I’ve always been a fan of the musical compilation. Be it a playlist, a curated slab of vinyl or, my favorite, the old-fashioned mix tape – there’s something about an assemblage of disparate tunes and artists that appeals. And while this buffet-style approach to making a music meal doesn’t always – or often, if we are being completely honest – completely work, there’s a certain artistic integrity to the attempt.
I bring this up because, over the past 18 months or so, I’ve transitioned from quiet fan to fervent follower of an occasional segment on Georgia Public Radio’s On Second Thought – the Georgia Playlist.
The segment asks a simple question of its guests, each one drawn from the ranks of Georgia’s rich musical community of performers, writers and fans – What two songs would you add to a comprehensive playlist of Georgia music?
There have been a few guests with Augusta roots – Funk You, T. Hardy Morris and the Chronicle’s own Don Rhodes – that have contributed to the list and, predictably, some Augusta tunes as well. James Brown shows up a lot. What I love about the ever-evolving list is, of course, comparing my tastes to those of people whose opinion I suspect I respect and pondering what my own additions might be. The answer to the latter does tend to change on a fairly regular basis. This week, I suspect, my choices would be informed by an upcoming show at Sky City.
On July 20, the Broad Street venue will play host to a couple of my favorite underdog acts that, despite a pretty fervent fan base and critical acclaim, never quite garnered the level of general recognition each deserved.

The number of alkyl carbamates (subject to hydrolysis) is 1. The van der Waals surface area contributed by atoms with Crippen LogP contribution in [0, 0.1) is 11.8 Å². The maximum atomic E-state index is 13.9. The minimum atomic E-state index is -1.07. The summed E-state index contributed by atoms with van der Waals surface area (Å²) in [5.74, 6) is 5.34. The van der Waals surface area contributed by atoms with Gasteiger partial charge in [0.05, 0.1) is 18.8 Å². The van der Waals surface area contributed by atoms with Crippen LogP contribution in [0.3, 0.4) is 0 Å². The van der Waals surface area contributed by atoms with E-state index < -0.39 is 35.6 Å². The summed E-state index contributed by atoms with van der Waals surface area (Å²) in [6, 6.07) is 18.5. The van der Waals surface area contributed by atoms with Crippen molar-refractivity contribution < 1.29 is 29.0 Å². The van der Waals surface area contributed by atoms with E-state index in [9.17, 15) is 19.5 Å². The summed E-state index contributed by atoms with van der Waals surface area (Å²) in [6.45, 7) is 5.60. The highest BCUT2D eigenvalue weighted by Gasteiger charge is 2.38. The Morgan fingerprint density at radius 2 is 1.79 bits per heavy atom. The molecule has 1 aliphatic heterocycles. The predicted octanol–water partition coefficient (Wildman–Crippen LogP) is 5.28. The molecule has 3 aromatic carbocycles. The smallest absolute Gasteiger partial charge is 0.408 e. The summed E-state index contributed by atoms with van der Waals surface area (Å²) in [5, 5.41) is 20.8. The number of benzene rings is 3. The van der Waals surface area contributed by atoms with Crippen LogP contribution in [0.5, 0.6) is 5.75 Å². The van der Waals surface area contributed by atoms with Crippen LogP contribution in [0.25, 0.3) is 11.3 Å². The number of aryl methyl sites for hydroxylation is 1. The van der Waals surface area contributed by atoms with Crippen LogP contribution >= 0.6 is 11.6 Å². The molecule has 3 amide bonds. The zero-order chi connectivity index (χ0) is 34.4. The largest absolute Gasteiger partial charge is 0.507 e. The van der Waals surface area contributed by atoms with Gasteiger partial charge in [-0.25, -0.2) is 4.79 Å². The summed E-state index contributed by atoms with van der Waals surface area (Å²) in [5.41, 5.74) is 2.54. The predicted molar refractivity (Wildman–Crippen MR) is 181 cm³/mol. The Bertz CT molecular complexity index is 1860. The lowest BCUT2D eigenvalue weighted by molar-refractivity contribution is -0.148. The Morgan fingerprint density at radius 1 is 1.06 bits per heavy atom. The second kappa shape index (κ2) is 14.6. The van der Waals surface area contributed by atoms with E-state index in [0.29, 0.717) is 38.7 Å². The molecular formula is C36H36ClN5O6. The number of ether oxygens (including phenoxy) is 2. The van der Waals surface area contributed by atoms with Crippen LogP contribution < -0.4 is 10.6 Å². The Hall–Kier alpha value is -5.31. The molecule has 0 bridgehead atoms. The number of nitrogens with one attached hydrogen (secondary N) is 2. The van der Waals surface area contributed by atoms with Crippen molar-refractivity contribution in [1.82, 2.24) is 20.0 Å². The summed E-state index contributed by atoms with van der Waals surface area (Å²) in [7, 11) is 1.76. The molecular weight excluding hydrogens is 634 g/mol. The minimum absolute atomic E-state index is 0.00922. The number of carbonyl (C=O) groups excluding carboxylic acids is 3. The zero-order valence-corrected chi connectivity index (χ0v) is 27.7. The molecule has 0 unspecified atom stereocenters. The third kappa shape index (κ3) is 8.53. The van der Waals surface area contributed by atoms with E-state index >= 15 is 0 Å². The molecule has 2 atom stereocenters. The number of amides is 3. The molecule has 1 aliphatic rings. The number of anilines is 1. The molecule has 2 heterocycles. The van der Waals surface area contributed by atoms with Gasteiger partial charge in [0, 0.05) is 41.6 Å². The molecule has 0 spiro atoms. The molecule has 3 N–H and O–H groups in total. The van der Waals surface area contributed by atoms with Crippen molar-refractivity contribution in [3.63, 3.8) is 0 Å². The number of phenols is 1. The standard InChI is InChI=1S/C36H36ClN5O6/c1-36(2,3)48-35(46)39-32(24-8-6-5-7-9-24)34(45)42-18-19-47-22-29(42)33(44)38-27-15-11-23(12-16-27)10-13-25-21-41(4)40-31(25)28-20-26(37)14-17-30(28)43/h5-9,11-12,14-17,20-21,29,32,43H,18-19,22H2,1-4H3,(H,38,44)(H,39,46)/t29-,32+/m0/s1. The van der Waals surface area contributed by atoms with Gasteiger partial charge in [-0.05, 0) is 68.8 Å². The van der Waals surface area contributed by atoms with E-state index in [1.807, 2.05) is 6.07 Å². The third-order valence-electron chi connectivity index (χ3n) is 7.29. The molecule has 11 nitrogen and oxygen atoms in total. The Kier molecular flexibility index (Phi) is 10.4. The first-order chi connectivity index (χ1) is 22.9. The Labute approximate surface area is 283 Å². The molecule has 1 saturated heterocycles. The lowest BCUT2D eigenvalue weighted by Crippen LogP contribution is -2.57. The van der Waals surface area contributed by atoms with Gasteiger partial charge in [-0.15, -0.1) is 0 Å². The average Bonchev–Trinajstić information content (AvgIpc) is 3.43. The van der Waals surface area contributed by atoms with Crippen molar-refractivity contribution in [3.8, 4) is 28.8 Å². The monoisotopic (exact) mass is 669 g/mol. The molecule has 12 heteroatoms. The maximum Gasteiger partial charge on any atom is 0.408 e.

The first is the rarely-sighted but always exciting Augusta band Deathstar. The rare band able to straddle the line between willful experimentalism and engaging tunefulness, Deathstar shows were never predictable and always memorable. If forced to pick my playlist tune, I would probably go with Motorcycle, a song that starts with spacy sitar before shifting into a propulsive chug that feels appropriately road ready.
The headliner on the Sky City bill is the veteran Athens act Five Eight, which will be celebrating the release of its new record Songs for St. Jude. At one time touted to be the heir apparent to R.E.M. and then the next Nirvana, the band’s guitar-driven rock mercilessly exploits the verse-chorus-verse structure in much the same stadium-ready way as more commercially successful acts – only with a margin more creativity and imagination. That, evidently, was the killer.
And while it will seem an obvious choice to my fellow Five Eight fans, it is impossible for me to not include the disenfranchised anthem Weirdo on my playlist. A song and band that predated, predicted and I personally prefer to emo acts that would eventually follow, it’s a great rock song about that feeling of being an outsider that fuels so much interesting art.
To listen to episodes of Georgia Playlist – including a recent inclusion by Five Eight frontman Mike Mantione – go to http://gpbnews.org/topic/georgia-playlist.